His inquisitiveness may have sometimes made him too eager to spread new knowledge. I remember we were having dinner with Mom and Grandma, my mom's mother, a sweet and gentle Italian-born lady. Jim had just read a book on religion that indicated that angels were a Persian myth that the Bible took over. Jim announced this at the dinner table, and Gram dropped her fork and said, 'Oh, Jimmie. You have to believe in angels. You have to."
Jim, are there angels? You would know now.
He also ran and exercised and managed to work his pulse rate into almost every conversation. “Do you remember how many home runs Babe Ruth hit for the record?” “60, Jim.” “Right. And did you know my pulse rate is 60!”
Stubborn? A little bit. The only phrase Jim knew in Italian was “Teste de Calabrese,” which means, “You have a head from Calabria,” which is very stony. He knew it because Dad used it a lot about both of us.
He married young and divorced 10 years later, the father of three children whom he pretty much raised, selflessly, making sure they received catechetical training and that they would be able to go to and complete their college educations. They're grown now, Professionals, and pretty darn good people, making contributions to the world. Their Dad would be proud, and there’s a new grandson whose middle name is James.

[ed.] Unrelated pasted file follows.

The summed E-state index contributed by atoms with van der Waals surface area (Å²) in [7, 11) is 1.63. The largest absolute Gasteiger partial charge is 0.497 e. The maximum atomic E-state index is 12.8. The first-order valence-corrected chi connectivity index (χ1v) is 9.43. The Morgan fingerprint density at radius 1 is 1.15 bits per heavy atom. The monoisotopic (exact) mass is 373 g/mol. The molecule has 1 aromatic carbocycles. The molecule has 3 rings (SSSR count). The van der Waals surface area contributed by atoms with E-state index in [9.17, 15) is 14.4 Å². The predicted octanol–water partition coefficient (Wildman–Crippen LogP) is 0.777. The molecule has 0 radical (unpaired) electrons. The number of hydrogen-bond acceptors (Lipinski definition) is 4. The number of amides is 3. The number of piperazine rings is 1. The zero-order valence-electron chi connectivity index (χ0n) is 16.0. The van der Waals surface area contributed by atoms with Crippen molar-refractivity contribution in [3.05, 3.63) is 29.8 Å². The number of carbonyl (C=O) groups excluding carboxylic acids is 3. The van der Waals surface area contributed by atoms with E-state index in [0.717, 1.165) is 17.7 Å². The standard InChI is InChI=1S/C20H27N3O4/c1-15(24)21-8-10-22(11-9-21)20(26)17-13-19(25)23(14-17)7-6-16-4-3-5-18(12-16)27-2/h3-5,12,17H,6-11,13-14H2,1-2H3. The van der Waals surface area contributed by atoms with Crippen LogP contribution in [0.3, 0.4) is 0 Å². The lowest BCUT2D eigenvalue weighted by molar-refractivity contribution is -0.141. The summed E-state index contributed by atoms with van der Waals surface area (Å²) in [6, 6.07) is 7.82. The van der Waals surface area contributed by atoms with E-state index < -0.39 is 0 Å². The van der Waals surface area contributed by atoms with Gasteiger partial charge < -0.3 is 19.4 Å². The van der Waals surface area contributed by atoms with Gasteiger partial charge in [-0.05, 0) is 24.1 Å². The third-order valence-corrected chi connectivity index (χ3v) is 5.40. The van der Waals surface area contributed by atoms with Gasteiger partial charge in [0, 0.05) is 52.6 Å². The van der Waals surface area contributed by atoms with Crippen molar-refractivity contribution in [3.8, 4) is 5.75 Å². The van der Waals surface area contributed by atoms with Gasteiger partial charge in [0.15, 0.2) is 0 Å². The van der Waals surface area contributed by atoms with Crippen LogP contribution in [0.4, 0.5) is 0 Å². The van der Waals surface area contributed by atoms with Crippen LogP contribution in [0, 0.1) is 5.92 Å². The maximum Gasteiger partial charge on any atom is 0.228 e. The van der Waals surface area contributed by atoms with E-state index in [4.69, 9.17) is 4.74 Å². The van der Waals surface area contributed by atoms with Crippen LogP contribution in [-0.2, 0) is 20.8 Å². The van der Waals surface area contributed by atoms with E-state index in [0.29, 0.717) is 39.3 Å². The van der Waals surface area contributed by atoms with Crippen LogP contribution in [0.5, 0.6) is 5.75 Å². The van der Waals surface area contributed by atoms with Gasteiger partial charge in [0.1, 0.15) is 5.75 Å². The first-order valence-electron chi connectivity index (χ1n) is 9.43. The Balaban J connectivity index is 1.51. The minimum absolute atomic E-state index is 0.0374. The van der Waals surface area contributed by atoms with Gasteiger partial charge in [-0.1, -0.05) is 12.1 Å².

He always wanted to be a writer. He had a very inventive mind. I remember a short story he wrote about a little boy bringing an elephant’s tooth to a museum. But I think he was too busy helping other people to spend the time. Instead, he worked in human resources, once again helping others.
About five years ago, for my birthday, my wife gave me three tickets for a Washington Nationals baseball game. She remembered my telling her that our Dad would take us to games when the team was the Washington Senators and the stadium was called Griffith. We'd sit on the first-base side near the home team dugout. The team moved to RFK Stadium, and after Dad died my two brothers and I joined the "Knot-hole Club," with cheap-seats so far up in the bleachers that we're talking nose-bleeds and eagles but also the only way we could afford to go. The players really did look like ants playing pin-ball. But then baseball left D.C., only to return in 2005.
I value that day beyond measurement. My wife had given me the perfect gift. Washington lost, but we had a bright, sunny, brotherly day. It was during that day that Jim told me the doctor thought something was wrong with his memory.